All preprints – with or without journal relation – receive a DOI number and are therefore citable. In addition, all comments by the community and authors (and comments by editors and referees for preprints with journal relation) will be citable and archived. Copernicus will report the metadata to the common index services and archives such as Google Scholar, Crossref, GeoRef etc., so that all information on preprints is available and discoverable online.
Could you tell us about the decision for EGUsphere to also accept preprints from non-EGU preprint servers? What discussions led to this decision?
Susanne: Actually, we did not have many discussions on this, as we strongly support the Earth Sciences preprint community. We aim to make science accessible and EGUsphere thus welcomes close collaboration with other preprint servers. External preprints can join EGUsphere if they intend to receive an interactive public peer review for possible publication in one of EGU’s journals and at the same time, profit from our open and interactive discussion features.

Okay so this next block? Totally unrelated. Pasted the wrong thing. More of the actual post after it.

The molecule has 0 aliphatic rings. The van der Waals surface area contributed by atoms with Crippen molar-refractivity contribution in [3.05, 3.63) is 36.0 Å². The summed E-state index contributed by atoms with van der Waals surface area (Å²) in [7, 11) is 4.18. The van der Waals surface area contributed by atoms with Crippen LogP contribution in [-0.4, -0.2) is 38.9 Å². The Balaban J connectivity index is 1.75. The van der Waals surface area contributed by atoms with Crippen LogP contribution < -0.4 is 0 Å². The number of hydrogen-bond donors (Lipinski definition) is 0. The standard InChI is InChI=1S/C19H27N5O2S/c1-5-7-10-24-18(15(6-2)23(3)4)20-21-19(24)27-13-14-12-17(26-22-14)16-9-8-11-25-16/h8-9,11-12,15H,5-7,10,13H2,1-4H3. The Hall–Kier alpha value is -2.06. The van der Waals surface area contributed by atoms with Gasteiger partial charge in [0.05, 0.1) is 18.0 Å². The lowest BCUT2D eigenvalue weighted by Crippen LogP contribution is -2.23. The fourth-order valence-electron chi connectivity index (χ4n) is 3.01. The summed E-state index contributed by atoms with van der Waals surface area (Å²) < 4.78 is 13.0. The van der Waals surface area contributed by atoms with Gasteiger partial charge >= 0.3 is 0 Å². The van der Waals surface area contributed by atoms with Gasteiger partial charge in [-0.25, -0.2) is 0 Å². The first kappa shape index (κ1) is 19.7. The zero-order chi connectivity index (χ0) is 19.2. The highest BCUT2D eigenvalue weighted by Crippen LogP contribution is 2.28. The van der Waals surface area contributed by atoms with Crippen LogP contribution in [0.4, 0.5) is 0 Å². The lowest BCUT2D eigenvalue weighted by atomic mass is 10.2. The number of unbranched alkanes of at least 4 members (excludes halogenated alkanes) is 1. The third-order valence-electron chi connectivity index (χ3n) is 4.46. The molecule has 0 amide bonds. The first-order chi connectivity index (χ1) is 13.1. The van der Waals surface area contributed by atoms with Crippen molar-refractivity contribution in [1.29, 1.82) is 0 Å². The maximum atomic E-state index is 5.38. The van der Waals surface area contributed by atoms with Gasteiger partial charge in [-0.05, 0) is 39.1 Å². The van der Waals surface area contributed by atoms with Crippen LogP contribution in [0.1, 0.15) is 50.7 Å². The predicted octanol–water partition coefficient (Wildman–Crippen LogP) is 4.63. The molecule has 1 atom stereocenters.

It’s great to learn that Early Career Scientists (ECS) will play an important role as EGUsphere moderators. What will be the job of the moderators and how can people get involved?
Susanne: The moderators play a crucial role in that they will screen the stand-alone preprints, meaning those manuscripts that are not (immediately) targeting publication in an EGU journal. The screening is to ensure that the manuscripts meet basic standards of scientific quality, adhere to conventional standards of civil discourse, and are neither unlawful nor abusive. I hope that being a moderator will give some behind-the-screen insights in the publication process. We already have many moderators, but we would love more scientists to join us, so please complete the application form on the EGUsphere website if you would like to help us.
What do you think some of the long-term benefits of adding preprints to EGUsphere will be for our geoscience community?
Barbara: Preprints have gained popularity during the past few years since the importance of networking and efficiently sharing and discussing research is increasingly valued by the scientific community. EGUsphere combines these traits of preprints with those of the EGU journals, namely open access, transparent peer review and interactive discussion of scientific publications. Therefore, I expect that EGUsphere will become a highly recognized and popular platform for systematically sharing, discussing and developing research in the Earth, Space, and Planetary sciences.